Gareth (Gary) B. Matthews, 81, of Amherst, professor emeritus of Philosophy, died April 17 in Boston of colon cancer.
Born in Buenos Aires, where his parents were missionaries, he spent his childhood in Jackson, Tenn., and his adolescence in Franklin, Ind., receiving his A.B. from Franklin College in 1951. He received his M.A. from Harvard in 1952. After studying at Tubingen and the Free University of Berlin, and serving in an intelligence unit in Germany in the U.S. Navy, he received his Ph.D. from Harvard in 1961.
He was an assistant professor of philosophy at the University of Virginia from 1960-61 and assistant, then associate professor at the University of Minnesota from 1961-69. In 1967-68, he held the George Santayana Fellowship in Philosophy at Harvard.
In 1969, he joined the Philosophy Department as a full professor and continued to teach there until his death. Although he retired officially some six years ago, he continued on as professor emeritus, lecturing and serving as the department''s undergraduate advisor. He continued to write and participate in academic conferences around the world until shortly before his death. He was prevented by illness from reading a paper at a conference in Iran this past March, and was writing a book on philosophical method and the nature of dialectic at the time of his death.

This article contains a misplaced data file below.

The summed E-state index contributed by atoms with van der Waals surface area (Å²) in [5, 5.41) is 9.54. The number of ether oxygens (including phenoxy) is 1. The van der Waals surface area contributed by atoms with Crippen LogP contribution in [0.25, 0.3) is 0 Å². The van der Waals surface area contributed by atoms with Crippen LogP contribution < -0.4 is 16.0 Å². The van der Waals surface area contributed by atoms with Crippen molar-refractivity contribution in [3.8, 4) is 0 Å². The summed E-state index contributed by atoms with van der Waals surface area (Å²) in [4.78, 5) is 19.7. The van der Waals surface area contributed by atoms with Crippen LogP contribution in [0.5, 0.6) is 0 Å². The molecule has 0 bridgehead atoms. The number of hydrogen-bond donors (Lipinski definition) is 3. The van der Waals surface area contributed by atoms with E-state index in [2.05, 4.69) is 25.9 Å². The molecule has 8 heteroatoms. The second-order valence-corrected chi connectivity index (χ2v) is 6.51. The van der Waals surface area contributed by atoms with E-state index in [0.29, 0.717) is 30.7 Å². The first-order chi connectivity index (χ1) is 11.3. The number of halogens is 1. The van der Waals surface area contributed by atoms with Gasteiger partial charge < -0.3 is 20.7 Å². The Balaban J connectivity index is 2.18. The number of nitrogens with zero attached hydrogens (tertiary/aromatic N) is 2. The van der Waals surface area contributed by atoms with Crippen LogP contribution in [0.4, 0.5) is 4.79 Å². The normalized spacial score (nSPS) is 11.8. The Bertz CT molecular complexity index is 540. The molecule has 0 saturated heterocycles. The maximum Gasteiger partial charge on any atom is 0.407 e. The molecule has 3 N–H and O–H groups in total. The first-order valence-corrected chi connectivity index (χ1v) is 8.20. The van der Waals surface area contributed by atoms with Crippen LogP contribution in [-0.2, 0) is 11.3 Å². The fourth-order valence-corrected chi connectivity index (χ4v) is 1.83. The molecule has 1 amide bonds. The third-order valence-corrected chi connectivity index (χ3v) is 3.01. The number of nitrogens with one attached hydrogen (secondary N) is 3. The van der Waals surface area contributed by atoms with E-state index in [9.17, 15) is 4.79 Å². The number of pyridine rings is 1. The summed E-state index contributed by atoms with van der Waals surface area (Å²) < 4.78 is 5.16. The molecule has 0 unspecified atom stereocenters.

He was a member of the Institute for Advanced Study in Princeton and received honorary doctorates from Franklin College and the University of Hamburg. His work focused on ancient and medieval philosophy (especially Aristotle and Augustine), but he also taught medical ethics and pioneered and championed the art of doing philosophy with children.
His books "Philosophy and the Young Child," "Dialogues with Children" and "The Philosophy of Childhood" have been translated into numerous languages, including Chinese, Japanese, Indonesian, Hebrew and Turkish, as well as various European languages. He conducted philosophical discussions with elementary school children all over the world, including China, Israel, Japan, Australia, Norway and Scotland, and elementary school curricula throughout Germany have been influenced by his work.
He leaves his wife, Mary, and his children Sarah, Rebecca and John, and seven grandchildren.
Memorial donations may be made to Brigham and Women''s Hospital, Development Office, 116 Huntington Ave., 5th Floor, Boston 02116.